S&P range highlights “strangle hurdle”

  • The S&P 500 has paused in recent days after double-digit percentage rally
  • Consolidation occurring near level of its spring range
  • Breakout traders considering using non-directional options spreads?

Traders with a vague sense of déjà vu in recent days probably haven’t looked at a chart of the S&P 500 (SPX), which shows the index doing almost exactly what it did in late May and early June—consolidating around 4,120:

Chart 1: S&P 500 (SPX), 4/12/22–8/9/22. S&P 500 (SPX) price chart. Consolidation rerun.

Source: Power E*TRADE. (For illustrative purposes. Not a recommendation.)

The spring pause ended with a downside breakout that took the market to its bear-market lows in a little more than a week. Regardless of how the current episode plays out, consolidations like this often attract breakout traders anticipating a volatility surge to follow a pause.

That, of course, prompts some options traders to consider using “non-directional” spreads to take advantage of a move in either direction—for example, a long strangle, which consists of a long out-of-the-money (OTM) call option and a long OTM put option. The following chart shows the risk-reward profile for a long strangle with strike prices the same amount above and below the current stock price:

Chart 2: Long strangle risk-reward profile. Options spread, long strangle risk reward. Needs to overcome “volatility hurdle”

Source: Power E*TRADE. (For illustrative purposes. Not a recommendation.)

Some traders may choose to buy a call with a strike price near the upper boundary of the trading range and a put with a strike near the lower boundary, based on the logic that a breakout of these specific levels could lead to a significant momentum increase.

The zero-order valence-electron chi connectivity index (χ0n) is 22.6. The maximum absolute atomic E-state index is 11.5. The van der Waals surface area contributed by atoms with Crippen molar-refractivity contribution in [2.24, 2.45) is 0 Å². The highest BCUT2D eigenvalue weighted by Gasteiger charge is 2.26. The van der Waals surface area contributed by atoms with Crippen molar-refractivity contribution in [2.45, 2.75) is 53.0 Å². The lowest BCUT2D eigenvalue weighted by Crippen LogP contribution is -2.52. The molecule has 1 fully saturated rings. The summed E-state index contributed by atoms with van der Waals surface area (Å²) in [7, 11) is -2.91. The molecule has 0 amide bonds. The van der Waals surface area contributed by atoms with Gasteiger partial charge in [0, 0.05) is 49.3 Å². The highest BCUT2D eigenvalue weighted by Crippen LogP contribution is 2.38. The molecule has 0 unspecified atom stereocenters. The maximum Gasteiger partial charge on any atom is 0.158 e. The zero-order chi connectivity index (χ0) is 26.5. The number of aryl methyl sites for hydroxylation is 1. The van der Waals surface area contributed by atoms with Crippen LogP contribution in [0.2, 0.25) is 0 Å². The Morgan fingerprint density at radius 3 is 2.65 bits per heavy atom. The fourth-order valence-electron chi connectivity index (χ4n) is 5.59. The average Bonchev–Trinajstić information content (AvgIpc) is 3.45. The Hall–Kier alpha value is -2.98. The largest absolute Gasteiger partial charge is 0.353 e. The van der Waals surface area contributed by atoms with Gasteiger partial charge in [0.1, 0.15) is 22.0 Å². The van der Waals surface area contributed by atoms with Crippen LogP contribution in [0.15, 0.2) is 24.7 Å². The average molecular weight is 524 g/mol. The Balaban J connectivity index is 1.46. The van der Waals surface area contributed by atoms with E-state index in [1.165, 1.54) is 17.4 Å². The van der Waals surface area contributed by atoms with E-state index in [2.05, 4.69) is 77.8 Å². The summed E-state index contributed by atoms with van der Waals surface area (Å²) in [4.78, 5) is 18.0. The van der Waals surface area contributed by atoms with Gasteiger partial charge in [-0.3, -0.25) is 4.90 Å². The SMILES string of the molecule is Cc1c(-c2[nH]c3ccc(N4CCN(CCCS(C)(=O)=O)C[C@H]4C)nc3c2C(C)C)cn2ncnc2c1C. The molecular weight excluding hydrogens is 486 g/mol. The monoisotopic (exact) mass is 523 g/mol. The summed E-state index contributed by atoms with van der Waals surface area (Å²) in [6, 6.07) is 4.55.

So much for the basic theory and goals. In practice, long strangles face two key hurdles on the path to potential profitability. First, while the position can make money if the market moves higher or lower, the catch is that prices have to move enough to make up for the combined cost of two long options. And depending on the strike prices, the volatility level at the time of the trade (higher volatility generally means more expensive options), and the amount of time until expiration, that hurdle can be surprisingly high.

Midday on Tuesday, for example, a strangle consisting of a SPX September 4,185 call and a September 4,080 put (strike prices reflecting the approximate boundaries of the recent range) was trading for around 162.80 ($16,280). That means, at expiration,  the SPX would need to be at least 162.80 points above or below its level at the time of the trade (around 4,120) for the position to generate any profit.

Time decay compounds the challenge, since options lose at least some of their value each day, and that loss accelerates as expiration approaches. Even if a high-momentum breakout move occurs, it has to happen before the options expire. A minor breakout could result in both options losing most or all of their value. Bottom line, volatility must increase, and it must do so within the lifetime of the selected options.

These challenges aren’t necessarily insurmountable, depending on the situation, but they’re a reminder that non-directional spreads like strangles don’t remove the burden of analysis and forecasting, they simply replace forecasting price direction with forecasting volatility. Sometimes that may be an advantage, other times not.

Note: “Legging into a strangle” discusses the pros and cons of taking a staggered approach to executing a strangle trade.

Market Mover Update: Gold has gotten a great deal of attention for its roughly 6% gain over the past three weeks, but it’s actually lagged the metals field, having been outgained by silver, copper, platinum, and palladium. In fact, September palladium futures (PAU2) are up around 22% since July 20—almost four times as much as December gold (GCZ2).

Today’s numbers include (all times ET): Mortgage Applications (7 a.m.), Consumer Price Index, CPI (8:30 a.m.), Atlanta Fed Business Inflation Expectations (10 a.m.), Preliminary Wholesale Inventories (10 a.m.), EIA Petroleum Status Report (10:30 a.m.).

Today’s earnings include: Disney (DIS), Ballard Power Systems (BLDP), Krispy Kreme (DNUT), Bumble (BMBL), AppLovin (APP), Honda (HMC).


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